The ontology of London house prices

The questions that preoccupy Philosophy students often cause them to be teased by their peers. In my case, ontology was the big hilarity, as we studied the history of philosophers asking, “how do we know that this chair actually exists?“. My science-studying friends ribbed me for examining something that was (in their eyes) completely futile. I do not have the wit to explain to them that the same thought processes should lead us to examine whether other things could also be trusted to exist—scientific data, for example.

Discussion around house prices has flared again. Right Move have published data showing that house prices in London and its orbit have risen 2% in the past quarter, and 10% in the past month alone. (These figures seem so extraordinary I wonder if we need a freshman philosophy student to ask whether they actually exist!  Meanwhile, Right Move calls them ‘unsustainable‘)

We know that house prices do not really exist in the same way that our chairs exist. They are constructs of human interaction, a rough guess at the point of intersection on a supply-and-demand graph that no-one actually gets to see.

Yet political debates often begin from the premise that house-prices are mathematical facts: if not constants like e or π or the speed of light, then figures based on other fixed and reliable numbers. This leads people into mistaken if understandable comparisons between council housing and private housing stock. People become angry when council rents for inner London areas are much lower than private rents. People become angrier that council tennants are housed in Zones 1 or 2 (or 3… or 4) where middle-class taxpayers cannot afford to buy. A London councillor recently caused controversy by suggesting that council tenants in Kensington & Chelsea were living ‘trustafarian’ lifestyles… All based on the fact that these less well-off people had been housed in an otherwise wealthy area.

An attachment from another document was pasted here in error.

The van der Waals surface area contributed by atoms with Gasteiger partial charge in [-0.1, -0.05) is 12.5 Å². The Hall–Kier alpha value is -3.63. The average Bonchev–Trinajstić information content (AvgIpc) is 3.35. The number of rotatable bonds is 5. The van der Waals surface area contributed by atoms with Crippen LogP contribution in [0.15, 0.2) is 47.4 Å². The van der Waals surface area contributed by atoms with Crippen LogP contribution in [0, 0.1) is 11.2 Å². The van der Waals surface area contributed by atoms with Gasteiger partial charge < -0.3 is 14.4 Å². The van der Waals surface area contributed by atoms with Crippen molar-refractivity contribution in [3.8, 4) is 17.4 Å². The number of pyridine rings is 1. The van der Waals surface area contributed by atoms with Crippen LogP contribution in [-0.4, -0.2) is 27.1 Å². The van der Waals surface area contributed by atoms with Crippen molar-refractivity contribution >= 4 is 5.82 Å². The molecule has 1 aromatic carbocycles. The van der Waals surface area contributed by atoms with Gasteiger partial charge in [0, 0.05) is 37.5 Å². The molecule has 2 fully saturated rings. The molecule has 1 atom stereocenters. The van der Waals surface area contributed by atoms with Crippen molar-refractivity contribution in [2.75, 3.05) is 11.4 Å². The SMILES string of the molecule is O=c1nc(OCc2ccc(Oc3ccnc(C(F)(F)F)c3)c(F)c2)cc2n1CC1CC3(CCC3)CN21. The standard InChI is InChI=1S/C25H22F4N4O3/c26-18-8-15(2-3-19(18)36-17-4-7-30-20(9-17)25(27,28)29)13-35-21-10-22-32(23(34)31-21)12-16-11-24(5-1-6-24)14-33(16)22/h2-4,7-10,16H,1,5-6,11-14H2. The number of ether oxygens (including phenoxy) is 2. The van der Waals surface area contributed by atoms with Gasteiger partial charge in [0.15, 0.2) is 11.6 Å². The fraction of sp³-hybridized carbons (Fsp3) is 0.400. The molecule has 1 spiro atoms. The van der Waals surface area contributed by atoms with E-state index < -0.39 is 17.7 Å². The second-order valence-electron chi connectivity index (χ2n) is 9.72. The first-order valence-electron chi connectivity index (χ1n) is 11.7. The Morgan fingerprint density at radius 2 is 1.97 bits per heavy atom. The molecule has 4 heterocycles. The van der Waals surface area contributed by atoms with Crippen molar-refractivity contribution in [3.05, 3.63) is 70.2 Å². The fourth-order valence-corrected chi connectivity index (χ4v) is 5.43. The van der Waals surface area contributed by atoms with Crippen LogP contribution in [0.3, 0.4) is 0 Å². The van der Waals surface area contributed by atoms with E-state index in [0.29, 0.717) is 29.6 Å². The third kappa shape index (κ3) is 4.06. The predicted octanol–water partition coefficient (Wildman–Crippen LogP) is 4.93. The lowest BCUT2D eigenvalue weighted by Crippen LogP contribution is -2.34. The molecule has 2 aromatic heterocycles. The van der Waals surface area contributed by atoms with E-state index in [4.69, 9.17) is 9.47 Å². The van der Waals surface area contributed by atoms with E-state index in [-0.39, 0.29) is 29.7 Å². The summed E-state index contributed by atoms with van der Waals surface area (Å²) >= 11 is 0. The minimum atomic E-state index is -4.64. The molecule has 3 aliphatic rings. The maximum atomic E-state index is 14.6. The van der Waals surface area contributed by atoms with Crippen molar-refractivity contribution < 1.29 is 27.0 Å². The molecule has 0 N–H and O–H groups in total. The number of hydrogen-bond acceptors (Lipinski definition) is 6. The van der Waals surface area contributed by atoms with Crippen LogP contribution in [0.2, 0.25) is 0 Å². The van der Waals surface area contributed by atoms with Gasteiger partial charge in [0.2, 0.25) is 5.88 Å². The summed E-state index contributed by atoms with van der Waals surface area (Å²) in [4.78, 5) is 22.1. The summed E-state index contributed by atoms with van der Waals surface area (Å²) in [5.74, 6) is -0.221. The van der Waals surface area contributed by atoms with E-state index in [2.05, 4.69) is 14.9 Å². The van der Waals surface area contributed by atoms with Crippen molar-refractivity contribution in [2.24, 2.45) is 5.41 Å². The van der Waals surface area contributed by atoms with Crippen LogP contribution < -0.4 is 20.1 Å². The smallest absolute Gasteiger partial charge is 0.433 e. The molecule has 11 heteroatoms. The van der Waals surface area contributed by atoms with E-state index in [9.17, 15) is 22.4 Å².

That’s an Apples and Oranges comparison. Private purchases, and the allocation of social housing are not the same thing at all. With a council house you’re not acquiring any equity, there’s much less certainty, and the houses are usually not as pleasant to live in as a privately owned property. We’ve been raised on the Location, Location, Location mantra but that attitude forgets the other benefits of home ownership, that council tenants are denied.

And since the entirety of Kensington & Chelsea is in desirable proximity to the centre of London, what is the council to do? Any house provided to a council tenant in that area cannot fail to be in a more desirable location compared to any house in, say, Brent or Bromley. Are all council tenants to be banished from Kensington & Chelsea? Where would such a policy stop? The buildings in any London borough will attract a purchase price higher than elsewhere in the country. If we adopt the principle that council houses must only be allocated in areas where the notional value of the house is lower than a private property, then all the council tenants in the country would live in Mid-Glamorgan.

I know that many people regard the fact that Mrs Thatcher sold off the council house stock as the hideous epitome of her free market ideology… But even as a left-winger I find it hard to criticise the move. Why not feed the aspiration of council tenants? They may even become Tory voters.

The sin in Thatcher’s policy was not the sale of council houses, but in neglecting to replace the liquidated housing stock. As a result we have a ridiculous shortage of social housing, which means councils are forced to participate in the private rental market. If, as I claim above, the allocation of a council houses is a different class of activity to private purchase or renting, then the fact that councils have to pay housing benefits to private landlords seems abhorrent. If councils actually built more houses, they could accommodate their tenants at lower cost. Supply in the private rental market should increase, as would the house purchase market. That would alleviate house prices a little.

So why don’t councils and governments do so? Its ontology, again. Most people assume that the equity in their houses is the equivalent to money in the bank. A form of savings. But that is not actually the case. It is a house, not money. The house value is notional until you attempt to realise it. If house prices are depressed, it may feel like you’ve lost cash, but you have not. Any cash you had, you ‘lost’ at the moment you paid for the house.

However, voters and taxpayers will have no truck with such ontological nuance. A policy that boldly and deliberately causes house prices to fall will find no favour at the ballot box.  So we’re stuck in this stupid cycle.

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